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Criminal Defense

When facing criminal charges, you want to know your case is in the hands of an experienced attorney. You want a criminal attorney who takes time to listen to your story, answers your questions and works diligently on preparing your case.

By working with a Stellpflug Law, S.C. attorney, experienced in criminal defense representation, we can take action to challenge the charges against you,using strategies that could help prevent indictment, reduce charges, or even get you acquitted.

If you have been arrested and charged with a criminal offense, whether it be a misdemeanor or felony, your first, second, or third DUI offense, drug possession, sex or internet crimes, weapons charges, traffic violations or a restraining order issue, you need to contact Stellpflug Law, S.C.

Each case is unique and no outcome is guaranteed, but at Stellpflug Law, S.C. we strive to make a difference.

Frequently Asked Questions

What should I do if I have been arrested?
If you have been arrested, truthfully answer all questions about your identification - such as name, address, and birth date. While you have the right to refrain from answering self-incriminating questions, lying is never a good idea. Giving officers a hard time during the arrest process is also not beneficial. It will usually just make things tougher on you.

What's the difference between being detained and being arrested?
If a law enforcement officer suspects you are involved in criminal activity, you may be detained for a short time but you are free to leave thereafter. If you are arrested, the police take you into custody and you are not free to leave.

What is the difference between a misdemeanor and a felony?
Most crimes are divided into two categories, based on the severity of the crime—misdemeanor and felony. State law governs which crimes are considered more serious than others. A misdemeanor is a crime where the maximum penalty is one year or less in state prison, in addition to fines, probation, and community service. A felony is a more serious crime that can subject those convicted to jail time for more than one year and, in the most extreme felonies, may warrant capital punishment. Felony charges also bring a number of other legal repercussions if the defendant is convicted.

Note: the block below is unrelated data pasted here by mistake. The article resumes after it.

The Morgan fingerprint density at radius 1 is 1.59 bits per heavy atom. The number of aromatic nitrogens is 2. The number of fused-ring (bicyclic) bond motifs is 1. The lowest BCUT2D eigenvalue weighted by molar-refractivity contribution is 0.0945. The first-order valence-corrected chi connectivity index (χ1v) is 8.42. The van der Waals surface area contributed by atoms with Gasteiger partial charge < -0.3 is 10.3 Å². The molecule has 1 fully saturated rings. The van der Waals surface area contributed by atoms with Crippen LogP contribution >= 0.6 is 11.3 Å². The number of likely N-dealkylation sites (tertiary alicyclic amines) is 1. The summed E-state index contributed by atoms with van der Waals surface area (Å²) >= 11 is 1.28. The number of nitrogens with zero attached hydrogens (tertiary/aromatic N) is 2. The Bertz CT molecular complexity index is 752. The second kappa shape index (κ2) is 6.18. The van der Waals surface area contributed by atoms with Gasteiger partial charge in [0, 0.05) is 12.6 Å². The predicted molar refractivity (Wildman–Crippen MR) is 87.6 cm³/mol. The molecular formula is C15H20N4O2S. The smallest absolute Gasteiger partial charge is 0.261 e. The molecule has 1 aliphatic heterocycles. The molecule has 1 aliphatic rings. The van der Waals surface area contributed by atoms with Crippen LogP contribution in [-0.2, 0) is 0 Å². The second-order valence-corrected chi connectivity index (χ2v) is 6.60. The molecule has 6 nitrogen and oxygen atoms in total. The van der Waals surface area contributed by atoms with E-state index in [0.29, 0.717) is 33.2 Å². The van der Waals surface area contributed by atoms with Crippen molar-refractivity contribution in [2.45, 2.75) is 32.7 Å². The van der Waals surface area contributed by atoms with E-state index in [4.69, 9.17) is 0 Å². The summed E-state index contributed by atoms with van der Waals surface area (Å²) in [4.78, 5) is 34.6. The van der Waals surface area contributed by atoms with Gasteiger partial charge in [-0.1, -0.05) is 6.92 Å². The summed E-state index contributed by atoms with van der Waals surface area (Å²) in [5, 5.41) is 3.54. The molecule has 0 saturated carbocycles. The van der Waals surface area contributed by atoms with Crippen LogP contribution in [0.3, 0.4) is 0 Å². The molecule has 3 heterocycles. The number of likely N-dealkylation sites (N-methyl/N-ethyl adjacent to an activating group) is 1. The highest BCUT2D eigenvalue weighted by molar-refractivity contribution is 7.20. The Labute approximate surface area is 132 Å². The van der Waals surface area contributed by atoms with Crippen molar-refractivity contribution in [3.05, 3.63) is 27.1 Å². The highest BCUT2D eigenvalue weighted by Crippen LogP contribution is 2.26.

What types of punishments do I face if convicted of a crime?
Sentencing can vary depending on the location of the case, the crime, the judge, sometimes jury, and other specifics of the case. A punishment for a particular crime may be governed by the federal sentencing guidelines, and the judge does not have a big impact on determining the punishment. In other cases, the sentence is up to the judge's discretion. Here, the judge considers several factors when determining a punishment. The most common punishments for a criminal conviction include:

  • Jail, prison, or other detention facility sentence
  • Punitive fines
  • Restitution or compensation to the victim
  • Probation
  • Community service


What are my rights if I have been accused of a crime?
Those accused of crimes have a number of rights guaranteed by the U.S. Constitution. These rights include:
  • The right to avoid self-incrimination
  • The right to competent legal representation
  • The right to reasonable bail
  • The right to a fair and public trial
  • The right to be informed of the charges against you
  • The right to be confronted with the witnesses against you and to gather witnesses of your own
  • The right to a speedy trial
  • The right to face your accusers
The person accused of the crime is also presumed innocent until proven guilty. This means the prosecutor has the burden of proving beyond a reasonable doubt that you committed the criminal act in question. You do not have to do anything or say anything to prove you are innocent.

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